Protester Avril Boyne with baby Chelsea

The union representing staff in Thomas Cook is to contact labour court chairman Kevin Duffy to try to arrange an emergency court hearing tomorrow to resolve the bitter dispute over the travel company's move to close down two branches in Dublin with the loss of over 40 jobs.

Gerry Doherty of the TSSA, which represents the 40 staff seeking an improved redundancy offer, said that, at meetings in London late last week, Thomas Cook management said conciliation talks at the Labour Relations Commission tomorrow would "not be convenient".

The company has offered redundancy compensation of five weeks' pay per year of service, while the TSSA's position is that it wants eight weeks.

Doherty also said staff are still on paid 'gardening leave' until next Saturday when the redundancy notices kick-in. But he said he believed the company wants to let the "publicity circus" die down first which, the union claimed, has spread to offices in Australia and Belgium.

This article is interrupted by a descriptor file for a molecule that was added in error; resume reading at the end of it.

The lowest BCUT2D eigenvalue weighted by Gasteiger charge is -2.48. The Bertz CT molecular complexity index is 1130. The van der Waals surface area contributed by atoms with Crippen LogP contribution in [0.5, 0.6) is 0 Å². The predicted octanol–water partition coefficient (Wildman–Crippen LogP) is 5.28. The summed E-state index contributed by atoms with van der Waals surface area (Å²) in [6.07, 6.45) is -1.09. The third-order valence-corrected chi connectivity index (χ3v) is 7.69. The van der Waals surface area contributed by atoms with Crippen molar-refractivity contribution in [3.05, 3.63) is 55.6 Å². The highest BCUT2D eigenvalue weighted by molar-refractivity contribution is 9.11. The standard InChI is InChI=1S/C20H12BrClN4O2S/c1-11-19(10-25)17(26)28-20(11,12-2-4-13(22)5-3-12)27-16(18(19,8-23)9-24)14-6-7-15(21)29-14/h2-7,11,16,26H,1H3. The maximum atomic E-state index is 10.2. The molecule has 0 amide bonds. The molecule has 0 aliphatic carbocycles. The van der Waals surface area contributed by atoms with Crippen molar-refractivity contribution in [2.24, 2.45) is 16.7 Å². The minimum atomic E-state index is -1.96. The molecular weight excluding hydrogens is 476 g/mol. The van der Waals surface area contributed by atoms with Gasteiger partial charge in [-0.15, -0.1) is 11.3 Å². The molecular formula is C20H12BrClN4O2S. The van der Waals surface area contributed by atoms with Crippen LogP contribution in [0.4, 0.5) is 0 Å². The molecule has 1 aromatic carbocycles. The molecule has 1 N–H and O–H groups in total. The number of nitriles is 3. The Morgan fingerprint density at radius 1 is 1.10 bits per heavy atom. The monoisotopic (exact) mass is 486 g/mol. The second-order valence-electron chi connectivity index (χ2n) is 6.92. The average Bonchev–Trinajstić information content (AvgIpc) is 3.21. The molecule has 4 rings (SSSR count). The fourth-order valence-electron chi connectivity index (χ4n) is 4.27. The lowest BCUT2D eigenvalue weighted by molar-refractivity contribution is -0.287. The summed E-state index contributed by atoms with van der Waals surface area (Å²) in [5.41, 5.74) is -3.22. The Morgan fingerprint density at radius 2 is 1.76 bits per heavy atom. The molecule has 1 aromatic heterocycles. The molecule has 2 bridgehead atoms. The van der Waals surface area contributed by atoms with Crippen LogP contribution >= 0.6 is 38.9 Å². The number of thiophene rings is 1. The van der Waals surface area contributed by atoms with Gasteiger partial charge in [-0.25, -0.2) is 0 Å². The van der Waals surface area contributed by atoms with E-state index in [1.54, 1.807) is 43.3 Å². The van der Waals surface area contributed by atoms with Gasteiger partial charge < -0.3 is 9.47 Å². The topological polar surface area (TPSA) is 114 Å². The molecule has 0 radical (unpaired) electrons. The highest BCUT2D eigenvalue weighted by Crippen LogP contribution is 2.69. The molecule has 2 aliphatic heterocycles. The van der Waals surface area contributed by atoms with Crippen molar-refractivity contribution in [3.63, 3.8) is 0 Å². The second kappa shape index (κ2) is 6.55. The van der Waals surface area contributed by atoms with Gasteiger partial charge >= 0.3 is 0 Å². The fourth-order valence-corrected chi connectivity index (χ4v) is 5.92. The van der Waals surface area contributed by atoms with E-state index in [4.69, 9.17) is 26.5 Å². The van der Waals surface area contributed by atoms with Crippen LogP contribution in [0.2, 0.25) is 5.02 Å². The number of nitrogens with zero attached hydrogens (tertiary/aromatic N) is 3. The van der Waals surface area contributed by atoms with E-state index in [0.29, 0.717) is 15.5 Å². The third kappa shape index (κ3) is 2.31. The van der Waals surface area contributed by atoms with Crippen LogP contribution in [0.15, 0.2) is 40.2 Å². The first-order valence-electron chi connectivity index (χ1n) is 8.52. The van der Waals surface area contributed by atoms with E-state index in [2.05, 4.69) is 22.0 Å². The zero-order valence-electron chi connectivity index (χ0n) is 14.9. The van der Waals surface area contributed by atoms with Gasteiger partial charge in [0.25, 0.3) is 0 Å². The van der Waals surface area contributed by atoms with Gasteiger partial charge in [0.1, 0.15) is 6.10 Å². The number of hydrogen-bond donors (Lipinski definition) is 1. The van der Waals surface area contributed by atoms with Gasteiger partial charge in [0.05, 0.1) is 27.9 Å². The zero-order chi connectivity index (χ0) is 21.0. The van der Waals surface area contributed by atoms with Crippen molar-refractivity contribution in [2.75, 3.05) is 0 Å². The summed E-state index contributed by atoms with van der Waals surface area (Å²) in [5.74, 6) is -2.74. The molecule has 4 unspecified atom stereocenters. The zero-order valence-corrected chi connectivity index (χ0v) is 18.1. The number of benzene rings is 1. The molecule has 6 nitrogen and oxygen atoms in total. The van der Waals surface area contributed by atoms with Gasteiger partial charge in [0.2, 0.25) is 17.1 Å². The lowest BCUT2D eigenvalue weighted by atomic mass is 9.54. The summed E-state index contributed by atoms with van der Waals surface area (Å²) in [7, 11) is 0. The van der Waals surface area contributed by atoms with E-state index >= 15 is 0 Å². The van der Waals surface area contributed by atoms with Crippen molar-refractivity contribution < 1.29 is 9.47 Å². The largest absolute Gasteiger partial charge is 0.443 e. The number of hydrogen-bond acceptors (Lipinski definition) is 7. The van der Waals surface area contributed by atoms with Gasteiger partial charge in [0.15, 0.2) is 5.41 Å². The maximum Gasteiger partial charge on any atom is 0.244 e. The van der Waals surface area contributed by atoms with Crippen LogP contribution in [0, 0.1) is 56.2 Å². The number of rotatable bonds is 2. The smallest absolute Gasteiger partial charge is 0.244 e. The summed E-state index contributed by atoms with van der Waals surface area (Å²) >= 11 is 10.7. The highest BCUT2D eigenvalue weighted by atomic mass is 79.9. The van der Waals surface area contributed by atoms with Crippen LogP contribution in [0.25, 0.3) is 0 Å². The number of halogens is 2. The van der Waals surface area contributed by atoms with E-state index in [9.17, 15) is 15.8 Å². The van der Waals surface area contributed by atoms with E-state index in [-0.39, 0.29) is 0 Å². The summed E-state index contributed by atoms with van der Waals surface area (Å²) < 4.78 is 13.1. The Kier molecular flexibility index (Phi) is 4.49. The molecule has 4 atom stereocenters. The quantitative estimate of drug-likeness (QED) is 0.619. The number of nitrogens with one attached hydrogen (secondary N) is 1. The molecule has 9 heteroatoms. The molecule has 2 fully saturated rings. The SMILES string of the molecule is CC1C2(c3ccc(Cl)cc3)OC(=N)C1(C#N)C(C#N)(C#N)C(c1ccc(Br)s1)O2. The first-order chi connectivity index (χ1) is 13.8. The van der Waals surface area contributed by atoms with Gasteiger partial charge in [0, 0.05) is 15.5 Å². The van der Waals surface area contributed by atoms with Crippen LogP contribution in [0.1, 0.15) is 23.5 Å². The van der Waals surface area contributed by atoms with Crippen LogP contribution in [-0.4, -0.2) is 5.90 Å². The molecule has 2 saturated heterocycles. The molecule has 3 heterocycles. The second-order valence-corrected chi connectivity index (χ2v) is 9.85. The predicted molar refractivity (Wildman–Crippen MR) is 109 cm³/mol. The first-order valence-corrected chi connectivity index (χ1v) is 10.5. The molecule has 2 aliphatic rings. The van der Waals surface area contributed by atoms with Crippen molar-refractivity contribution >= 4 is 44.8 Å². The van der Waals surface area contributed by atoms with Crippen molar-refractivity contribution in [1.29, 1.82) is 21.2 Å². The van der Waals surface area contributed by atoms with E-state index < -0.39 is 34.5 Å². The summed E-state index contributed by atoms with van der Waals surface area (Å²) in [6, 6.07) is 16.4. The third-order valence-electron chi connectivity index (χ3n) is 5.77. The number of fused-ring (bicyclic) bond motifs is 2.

Last week huge media attention surrounded the staff's sit-in at the Thomas Cook offices. Thirty people were subsequently arrested for contempt of court, including 26-year-old Avril Boyne, who had to be taken from garda custody to hospital, where she subsequently gave birth to a baby girl she named Chelsea. "I pleaded with her [Boyne] to go home during the sit-in but she wouldn't go," said Doherty.

The union hired a camel to protest outside the local church of the company's millionaire Spanish boss, Manny Fontenla-Novoa, while a pig was paraded down O'Connell Street at the height of the sit-in.

The union claims protests outside Thomas Cook offices have spread to Belgium and Australia.

Gerry Doherty said that at the meetings in London, the union threatened to bring little Chelsea Boyne along to a fresh protest unless the company talked to the union about redundancy compensation.